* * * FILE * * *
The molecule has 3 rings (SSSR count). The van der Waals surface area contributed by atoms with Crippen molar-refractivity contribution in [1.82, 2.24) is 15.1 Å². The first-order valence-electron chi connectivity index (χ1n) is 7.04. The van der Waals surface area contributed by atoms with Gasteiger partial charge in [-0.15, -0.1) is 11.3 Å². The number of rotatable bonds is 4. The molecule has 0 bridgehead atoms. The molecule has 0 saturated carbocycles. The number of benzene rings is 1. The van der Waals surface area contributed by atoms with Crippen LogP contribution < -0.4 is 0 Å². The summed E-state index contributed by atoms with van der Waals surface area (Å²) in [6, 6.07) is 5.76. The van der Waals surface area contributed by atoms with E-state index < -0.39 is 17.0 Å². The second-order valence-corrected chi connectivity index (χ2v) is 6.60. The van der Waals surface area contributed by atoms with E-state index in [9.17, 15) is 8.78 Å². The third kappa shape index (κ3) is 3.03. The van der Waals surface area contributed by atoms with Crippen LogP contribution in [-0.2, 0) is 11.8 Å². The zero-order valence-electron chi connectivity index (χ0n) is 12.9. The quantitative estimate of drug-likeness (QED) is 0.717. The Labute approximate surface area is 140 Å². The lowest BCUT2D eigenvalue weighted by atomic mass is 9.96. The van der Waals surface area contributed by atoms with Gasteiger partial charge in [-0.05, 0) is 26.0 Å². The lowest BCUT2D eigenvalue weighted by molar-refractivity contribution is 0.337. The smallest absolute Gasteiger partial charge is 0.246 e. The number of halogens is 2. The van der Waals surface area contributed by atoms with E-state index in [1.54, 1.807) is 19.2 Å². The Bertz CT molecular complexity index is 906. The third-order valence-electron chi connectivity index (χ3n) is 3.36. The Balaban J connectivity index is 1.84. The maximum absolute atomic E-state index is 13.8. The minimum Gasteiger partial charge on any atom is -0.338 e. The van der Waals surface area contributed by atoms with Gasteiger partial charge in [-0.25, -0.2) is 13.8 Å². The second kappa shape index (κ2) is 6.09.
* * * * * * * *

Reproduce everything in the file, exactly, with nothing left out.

The molecule has 3 rings (SSSR count). The van der Waals surface area contributed by atoms with Crippen molar-refractivity contribution in [1.82, 2.24) is 15.1 Å². The first-order valence-electron chi connectivity index (χ1n) is 7.04. The van der Waals surface area contributed by atoms with Gasteiger partial charge in [-0.15, -0.1) is 11.3 Å². The number of rotatable bonds is 4. The molecule has 0 bridgehead atoms. The molecule has 0 saturated carbocycles. The number of benzene rings is 1. The van der Waals surface area contributed by atoms with Crippen LogP contribution < -0.4 is 0 Å². The summed E-state index contributed by atoms with van der Waals surface area (Å²) in [6, 6.07) is 5.76. The van der Waals surface area contributed by atoms with E-state index < -0.39 is 17.0 Å². The second-order valence-corrected chi connectivity index (χ2v) is 6.60. The van der Waals surface area contributed by atoms with E-state index in [9.17, 15) is 8.78 Å². The third kappa shape index (κ3) is 3.03. The van der Waals surface area contributed by atoms with Crippen LogP contribution in [-0.2, 0) is 11.8 Å². The zero-order valence-electron chi connectivity index (χ0n) is 12.9. The quantitative estimate of drug-likeness (QED) is 0.717. The Labute approximate surface area is 140 Å². The lowest BCUT2D eigenvalue weighted by atomic mass is 9.96. The van der Waals surface area contributed by atoms with Gasteiger partial charge in [-0.05, 0) is 26.0 Å². The lowest BCUT2D eigenvalue weighted by molar-refractivity contribution is 0.337. The smallest absolute Gasteiger partial charge is 0.246 e. The number of halogens is 2. The van der Waals surface area contributed by atoms with E-state index in [1.54, 1.807) is 19.2 Å². The Bertz CT molecular complexity index is 906. The third-order valence-electron chi connectivity index (χ3n) is 3.36. The Balaban J connectivity index is 1.84. The maximum absolute atomic E-state index is 13.8. The minimum Gasteiger partial charge on any atom is -0.338 e. The van der Waals surface area contributed by atoms with Gasteiger partial charge in [-0.25, -0.2) is 13.8 Å². The second kappa shape index (κ2) is 6.09.